Judgment debtor

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In English and American law, a judgment debtor is a person against whom a judgment ordering him to pay a sum of money has been obtained and remains unsatisfied. Such a person may be examined as to their assets, and if the judgment debt is of the necessary amount he may be made bankrupt if he fails to comply with a bankruptcy notice (in US, Law, an involuntary petition) served on him by the judgment creditors.

In the past, the judgment debtor could have been committed to prison or have a receiving order made against him in a judgment summons under the Debtors Act 1869.[citation needed]

Specific debts are "non dischargable" such as debts for fraud, and civil judgments that are obtained in a civil Adversary proceeding in bankruptcy. During such proceedings (US LAW) the judge whom presides over the bankruptcy declairs that a specific debt be deemed as Non Dischargeable, in that the bankruptcy will not dismiss the debt, and the debtor is obligated for the full amount of the judgment, for life.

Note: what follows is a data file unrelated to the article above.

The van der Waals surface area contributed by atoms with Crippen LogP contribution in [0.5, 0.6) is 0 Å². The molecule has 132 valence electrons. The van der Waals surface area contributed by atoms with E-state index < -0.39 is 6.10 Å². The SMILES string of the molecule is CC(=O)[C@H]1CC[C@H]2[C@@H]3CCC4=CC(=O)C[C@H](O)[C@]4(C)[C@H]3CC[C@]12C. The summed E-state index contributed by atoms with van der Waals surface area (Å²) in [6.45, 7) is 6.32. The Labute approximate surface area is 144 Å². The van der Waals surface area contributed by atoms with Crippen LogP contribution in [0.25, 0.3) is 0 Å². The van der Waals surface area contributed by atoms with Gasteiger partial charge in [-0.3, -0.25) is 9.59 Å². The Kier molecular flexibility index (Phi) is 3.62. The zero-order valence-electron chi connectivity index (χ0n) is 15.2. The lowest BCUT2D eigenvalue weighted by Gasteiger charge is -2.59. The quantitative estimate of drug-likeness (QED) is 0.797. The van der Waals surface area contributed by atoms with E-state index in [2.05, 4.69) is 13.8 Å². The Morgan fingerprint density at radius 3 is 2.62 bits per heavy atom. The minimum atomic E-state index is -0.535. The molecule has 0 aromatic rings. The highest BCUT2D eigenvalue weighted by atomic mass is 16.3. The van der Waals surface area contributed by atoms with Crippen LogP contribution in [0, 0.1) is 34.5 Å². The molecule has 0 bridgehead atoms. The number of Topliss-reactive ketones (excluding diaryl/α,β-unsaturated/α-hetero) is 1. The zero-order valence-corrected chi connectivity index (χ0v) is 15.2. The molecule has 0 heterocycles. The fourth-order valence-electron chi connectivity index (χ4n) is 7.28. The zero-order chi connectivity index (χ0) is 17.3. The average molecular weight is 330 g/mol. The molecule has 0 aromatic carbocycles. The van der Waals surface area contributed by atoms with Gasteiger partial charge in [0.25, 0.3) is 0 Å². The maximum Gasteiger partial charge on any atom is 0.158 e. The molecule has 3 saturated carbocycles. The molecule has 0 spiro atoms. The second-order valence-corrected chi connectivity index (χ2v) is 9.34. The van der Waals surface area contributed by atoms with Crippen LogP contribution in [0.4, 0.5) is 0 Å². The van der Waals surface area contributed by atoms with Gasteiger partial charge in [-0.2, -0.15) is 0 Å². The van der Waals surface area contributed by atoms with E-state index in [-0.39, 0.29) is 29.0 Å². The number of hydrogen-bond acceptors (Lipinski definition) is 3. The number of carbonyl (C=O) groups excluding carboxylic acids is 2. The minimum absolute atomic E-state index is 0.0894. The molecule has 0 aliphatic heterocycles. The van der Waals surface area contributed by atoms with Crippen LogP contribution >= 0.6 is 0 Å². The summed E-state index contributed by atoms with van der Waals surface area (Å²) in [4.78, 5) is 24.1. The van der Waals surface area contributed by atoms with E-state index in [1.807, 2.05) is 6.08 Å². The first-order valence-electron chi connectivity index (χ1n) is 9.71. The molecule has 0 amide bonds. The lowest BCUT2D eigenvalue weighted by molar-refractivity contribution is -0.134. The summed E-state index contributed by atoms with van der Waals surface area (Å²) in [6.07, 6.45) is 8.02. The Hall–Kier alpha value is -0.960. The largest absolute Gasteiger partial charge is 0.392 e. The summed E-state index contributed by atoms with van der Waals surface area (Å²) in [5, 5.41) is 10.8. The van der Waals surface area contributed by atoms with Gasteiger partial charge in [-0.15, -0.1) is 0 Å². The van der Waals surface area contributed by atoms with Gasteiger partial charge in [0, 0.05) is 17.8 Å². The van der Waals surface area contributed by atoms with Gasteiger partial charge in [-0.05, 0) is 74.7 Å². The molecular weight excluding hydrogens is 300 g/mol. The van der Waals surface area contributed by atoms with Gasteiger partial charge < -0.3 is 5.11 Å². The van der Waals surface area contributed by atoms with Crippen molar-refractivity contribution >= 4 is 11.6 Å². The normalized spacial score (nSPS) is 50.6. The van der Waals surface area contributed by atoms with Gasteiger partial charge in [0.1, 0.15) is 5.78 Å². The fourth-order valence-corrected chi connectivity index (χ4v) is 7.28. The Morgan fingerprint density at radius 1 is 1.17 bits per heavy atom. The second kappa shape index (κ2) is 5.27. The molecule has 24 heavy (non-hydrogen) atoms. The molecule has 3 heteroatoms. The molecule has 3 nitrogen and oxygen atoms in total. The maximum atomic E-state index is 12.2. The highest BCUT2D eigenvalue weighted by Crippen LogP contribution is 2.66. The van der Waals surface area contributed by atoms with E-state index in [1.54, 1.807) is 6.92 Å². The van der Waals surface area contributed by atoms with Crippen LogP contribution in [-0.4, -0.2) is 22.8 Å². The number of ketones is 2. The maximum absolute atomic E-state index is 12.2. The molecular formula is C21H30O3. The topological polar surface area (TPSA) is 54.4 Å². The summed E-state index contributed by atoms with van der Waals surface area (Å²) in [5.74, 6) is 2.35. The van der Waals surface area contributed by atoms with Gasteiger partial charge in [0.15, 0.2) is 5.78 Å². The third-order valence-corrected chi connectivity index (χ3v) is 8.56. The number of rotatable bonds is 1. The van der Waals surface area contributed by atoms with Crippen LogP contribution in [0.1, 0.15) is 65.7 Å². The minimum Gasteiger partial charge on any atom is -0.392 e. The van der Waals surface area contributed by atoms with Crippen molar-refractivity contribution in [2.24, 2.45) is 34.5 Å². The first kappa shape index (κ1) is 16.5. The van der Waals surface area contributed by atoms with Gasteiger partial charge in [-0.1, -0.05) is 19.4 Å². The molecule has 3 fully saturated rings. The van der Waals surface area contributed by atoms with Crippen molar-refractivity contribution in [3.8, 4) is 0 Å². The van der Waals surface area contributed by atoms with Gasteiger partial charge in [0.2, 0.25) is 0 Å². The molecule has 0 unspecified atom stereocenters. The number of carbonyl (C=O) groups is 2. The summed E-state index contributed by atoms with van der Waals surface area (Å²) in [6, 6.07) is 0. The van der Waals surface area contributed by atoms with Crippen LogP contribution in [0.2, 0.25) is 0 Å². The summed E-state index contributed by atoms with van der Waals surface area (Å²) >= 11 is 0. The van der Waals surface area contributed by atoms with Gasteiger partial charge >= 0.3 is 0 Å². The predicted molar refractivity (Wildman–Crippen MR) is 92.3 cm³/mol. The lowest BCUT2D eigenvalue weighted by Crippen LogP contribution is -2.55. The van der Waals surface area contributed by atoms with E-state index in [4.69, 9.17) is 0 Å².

Examinations, referred to as Judgment Debtor Exams or a (JDX) of the debtor are conducted in front of a district court judge, and the debtor is required to make the debtor answer questions about his or her assets, or face the possibility of imprisonment for contempt of court. The moving attorney of judgment holder is able to request that the court issue an order, during the exam that forces the debtor to answer questions or be jailed.

The debtor is not allowed in the law to use the fifth as a response to any questions as the debtor is already deemed as convicted and he/she must answer any question put forth to them or face an order to comply or be jailed for non compliance.

The JDX is considered[according to whom?] to be in many civil actions the most effective manner to collect judgments as the debtor's potential incarceration is used as a motivating factor for then to answer questions of pay off the judgment.

References[edit]

Public Domain This article incorporates text from a publication now in the public domainChisholm, Hugh, ed. (1911). Encyclopædia Britannica (11th ed.). Cambridge University Press.